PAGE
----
Paid Family Leave Research: Meet Claire

Posted on March 21, 2018

A team of first year MPA students at the University of North Carolina are partnering with ELGL to conduct original research on North Carolina local governments and paid family leave. In this series of blog posts, we meet the research team and hear their perspectives on this project and topic.

Claire LePage Morgan


What is paid family leave? What are some formats/structures found in local government?
My name is Claire Morgan, and I am a first year student in the MPA program at the University of North Carolina at Chapel Hill. I lived in Nairobi, Kenya until I was 18, and then completed my undergraduate work at Whitworth University in Spokane, WA.
I’m excited to be working on this project with ELGL. Paid leave is such an important benefit that organizations can give to their employees. As the Minister of Workplace Relations and Safety in New Zealand, Iain Lees-Galloway, said recently when introducing a bill to increase paid parental leave in NZ from 18 to 26 weeks:

“As well as the direct financial benefits to households and reducing stress on parents, extending paid parental leave has a range of positive impacts on child development and fostering parent-infant attachment.”

Paid leave can help families with the transition after the birth or adoption of a child, or during foster care. There are versions of paid family leave that can also help families care for an aging parent or sick relative during a time of crisis.
Paid leave can also be used to support employees dealing with chronic illness or mental health issues in their families. Studies have found that for seriously ill children, there are improved physical and mental health outcomes when parents can take paid family leave.
Additionally, paid family leave has been shown to lead to shorter hospital visits for elderly patients, and better mental health outcomes for their caregivers.
For our project, we have decided to think about paid leave as a benefit that is offered in addition to vacation days, sick days, and the unpaid 12 weeks mandated by the Family and Medical Leave Act (FMLA).

The United States is the only country in the Organization for Economic Co-operation and Development (OECD) which does not mandate some level of paid leave around childbirth or adoption; on average across OECD countries, mothers receive just under 18 weeks of paid maternity leave according to the OECD Family Database.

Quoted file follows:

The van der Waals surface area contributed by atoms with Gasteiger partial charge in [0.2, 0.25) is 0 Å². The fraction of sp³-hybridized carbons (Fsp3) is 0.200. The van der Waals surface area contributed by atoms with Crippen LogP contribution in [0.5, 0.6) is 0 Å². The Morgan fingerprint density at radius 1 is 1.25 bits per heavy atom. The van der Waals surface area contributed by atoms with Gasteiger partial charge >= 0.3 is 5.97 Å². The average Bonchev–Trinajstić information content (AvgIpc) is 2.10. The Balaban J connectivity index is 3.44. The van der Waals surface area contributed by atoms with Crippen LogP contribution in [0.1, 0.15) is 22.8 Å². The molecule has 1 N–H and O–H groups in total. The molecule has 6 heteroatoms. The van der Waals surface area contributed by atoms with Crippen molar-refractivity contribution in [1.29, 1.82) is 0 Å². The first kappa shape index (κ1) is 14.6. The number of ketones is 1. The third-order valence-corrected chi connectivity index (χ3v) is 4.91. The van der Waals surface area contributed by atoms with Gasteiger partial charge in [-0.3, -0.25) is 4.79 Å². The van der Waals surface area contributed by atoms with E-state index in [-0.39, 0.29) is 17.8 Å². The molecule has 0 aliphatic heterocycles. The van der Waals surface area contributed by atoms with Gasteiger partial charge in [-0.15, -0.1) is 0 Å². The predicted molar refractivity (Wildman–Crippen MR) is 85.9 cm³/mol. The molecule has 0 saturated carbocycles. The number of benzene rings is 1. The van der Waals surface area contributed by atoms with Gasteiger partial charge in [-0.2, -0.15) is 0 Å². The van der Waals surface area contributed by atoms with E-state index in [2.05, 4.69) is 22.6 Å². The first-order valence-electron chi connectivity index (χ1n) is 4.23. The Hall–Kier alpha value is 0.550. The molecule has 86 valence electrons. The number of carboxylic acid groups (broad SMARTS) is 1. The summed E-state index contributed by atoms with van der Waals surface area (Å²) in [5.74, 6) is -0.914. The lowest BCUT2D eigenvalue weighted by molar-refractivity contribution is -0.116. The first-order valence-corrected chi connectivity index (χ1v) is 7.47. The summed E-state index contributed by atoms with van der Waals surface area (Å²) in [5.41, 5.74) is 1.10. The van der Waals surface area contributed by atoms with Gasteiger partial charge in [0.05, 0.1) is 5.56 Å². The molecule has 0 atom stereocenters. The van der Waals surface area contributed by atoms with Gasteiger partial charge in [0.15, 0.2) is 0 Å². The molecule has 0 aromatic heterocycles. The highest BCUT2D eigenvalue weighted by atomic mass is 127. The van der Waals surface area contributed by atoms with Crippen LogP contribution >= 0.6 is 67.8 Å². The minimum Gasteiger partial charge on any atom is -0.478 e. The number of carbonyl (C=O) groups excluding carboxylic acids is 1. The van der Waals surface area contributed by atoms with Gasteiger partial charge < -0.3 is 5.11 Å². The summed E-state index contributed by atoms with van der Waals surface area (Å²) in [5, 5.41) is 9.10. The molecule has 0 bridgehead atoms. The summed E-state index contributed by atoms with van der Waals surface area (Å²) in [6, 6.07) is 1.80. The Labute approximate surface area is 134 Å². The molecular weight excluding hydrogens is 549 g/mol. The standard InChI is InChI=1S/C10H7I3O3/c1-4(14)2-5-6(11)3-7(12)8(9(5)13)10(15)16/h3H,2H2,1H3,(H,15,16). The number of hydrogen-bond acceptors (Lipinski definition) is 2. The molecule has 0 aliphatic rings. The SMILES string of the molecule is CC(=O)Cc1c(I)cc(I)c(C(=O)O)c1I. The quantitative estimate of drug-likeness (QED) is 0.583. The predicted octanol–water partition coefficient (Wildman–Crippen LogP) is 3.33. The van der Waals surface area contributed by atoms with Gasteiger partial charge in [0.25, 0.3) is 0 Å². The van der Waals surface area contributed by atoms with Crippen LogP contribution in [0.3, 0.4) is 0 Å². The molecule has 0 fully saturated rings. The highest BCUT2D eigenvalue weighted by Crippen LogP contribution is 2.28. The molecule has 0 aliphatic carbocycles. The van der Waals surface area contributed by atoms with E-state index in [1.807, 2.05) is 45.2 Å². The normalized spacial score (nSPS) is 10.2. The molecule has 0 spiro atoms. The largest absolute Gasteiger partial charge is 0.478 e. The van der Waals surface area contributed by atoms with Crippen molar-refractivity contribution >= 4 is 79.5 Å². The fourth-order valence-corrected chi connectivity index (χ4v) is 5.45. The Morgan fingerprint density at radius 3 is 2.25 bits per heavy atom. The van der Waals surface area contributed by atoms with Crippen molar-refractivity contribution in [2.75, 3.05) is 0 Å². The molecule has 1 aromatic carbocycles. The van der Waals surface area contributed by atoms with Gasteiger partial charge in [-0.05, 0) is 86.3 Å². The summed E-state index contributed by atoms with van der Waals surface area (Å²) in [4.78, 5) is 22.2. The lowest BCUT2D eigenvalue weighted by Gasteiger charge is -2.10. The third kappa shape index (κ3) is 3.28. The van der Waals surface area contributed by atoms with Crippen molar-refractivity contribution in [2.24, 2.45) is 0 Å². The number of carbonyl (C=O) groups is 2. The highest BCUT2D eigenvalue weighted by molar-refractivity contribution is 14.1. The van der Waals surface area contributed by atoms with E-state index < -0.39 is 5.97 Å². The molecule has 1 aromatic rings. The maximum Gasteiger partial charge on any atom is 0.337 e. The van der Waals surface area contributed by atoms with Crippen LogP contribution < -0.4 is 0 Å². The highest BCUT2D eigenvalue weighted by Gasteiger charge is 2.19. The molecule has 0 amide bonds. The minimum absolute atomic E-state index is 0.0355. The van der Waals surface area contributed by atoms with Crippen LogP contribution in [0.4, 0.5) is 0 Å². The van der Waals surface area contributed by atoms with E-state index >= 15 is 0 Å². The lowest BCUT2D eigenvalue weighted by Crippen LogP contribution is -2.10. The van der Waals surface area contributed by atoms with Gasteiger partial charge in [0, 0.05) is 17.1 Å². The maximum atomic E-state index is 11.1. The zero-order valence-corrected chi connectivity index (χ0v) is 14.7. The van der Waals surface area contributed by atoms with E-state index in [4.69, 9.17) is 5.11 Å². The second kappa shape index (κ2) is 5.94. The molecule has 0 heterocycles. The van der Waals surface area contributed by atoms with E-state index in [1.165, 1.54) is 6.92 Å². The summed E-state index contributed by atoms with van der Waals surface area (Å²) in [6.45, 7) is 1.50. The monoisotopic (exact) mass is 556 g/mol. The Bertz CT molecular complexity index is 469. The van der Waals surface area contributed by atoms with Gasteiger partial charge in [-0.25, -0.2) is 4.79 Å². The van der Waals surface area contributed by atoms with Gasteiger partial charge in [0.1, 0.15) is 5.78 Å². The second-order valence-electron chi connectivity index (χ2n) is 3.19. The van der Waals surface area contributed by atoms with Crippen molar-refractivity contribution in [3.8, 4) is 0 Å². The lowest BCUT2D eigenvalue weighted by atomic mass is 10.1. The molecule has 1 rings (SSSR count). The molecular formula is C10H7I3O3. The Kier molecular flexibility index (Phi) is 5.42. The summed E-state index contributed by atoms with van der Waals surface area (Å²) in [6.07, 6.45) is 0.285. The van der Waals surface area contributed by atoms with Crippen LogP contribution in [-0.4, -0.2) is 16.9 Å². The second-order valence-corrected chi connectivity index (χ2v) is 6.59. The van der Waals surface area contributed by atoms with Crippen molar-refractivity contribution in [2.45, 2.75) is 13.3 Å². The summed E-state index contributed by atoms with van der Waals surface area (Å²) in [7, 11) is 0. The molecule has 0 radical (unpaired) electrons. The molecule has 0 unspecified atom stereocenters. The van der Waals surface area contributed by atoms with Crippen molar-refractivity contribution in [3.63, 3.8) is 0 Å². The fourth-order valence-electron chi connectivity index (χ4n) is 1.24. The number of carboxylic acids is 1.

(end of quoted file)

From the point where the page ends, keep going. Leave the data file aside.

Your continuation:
In the United States, it is common for employers to suggest that maxing out vacation time is an acceptable substitute for protected paid leave. The paid leave shortage in the US does create an opportunity for local governments who want to stand out as employers. In the US job market, offering paid leave can help a local government attract and retain talented professionals.
There are many different structures available in setting up paid family leave. For instance, according to the National Partnership with Women and Families, Morrisville, N.C. offers six weeks of 100 percent pay, which runs concurrently with FMLA. The time can be split between caregivers if both caregivers work for the city.
The paid leave is available for the birth, adoption, foster or guardianship placement of a child. Durham County, N.C. offers 12 weeks of 100 percent pay, also for birth, adoption, or foster placements. Durham County’s leave does not run concurrently with FMLA.
Other cities offer percentages of pay; Clarkston, GA offers 67% of pay for 8 weeks. It is also possible to offer paid leave for caregiving: Seattle, WA offers 4 weeks of 100% pay for Family Care Leave, and 12 weeks of 100% pay for parental leave, to both caregivers. Seattle’s system requires employees to use up all but 1 week of vacation and two weeks of sick leave before using these full benefits.  
We’re excited about learning more about the paid family leave offerings at local governments in North Carolina. I’m hopeful that more information about the strategies already in use can add to the conversation about how best to support families.

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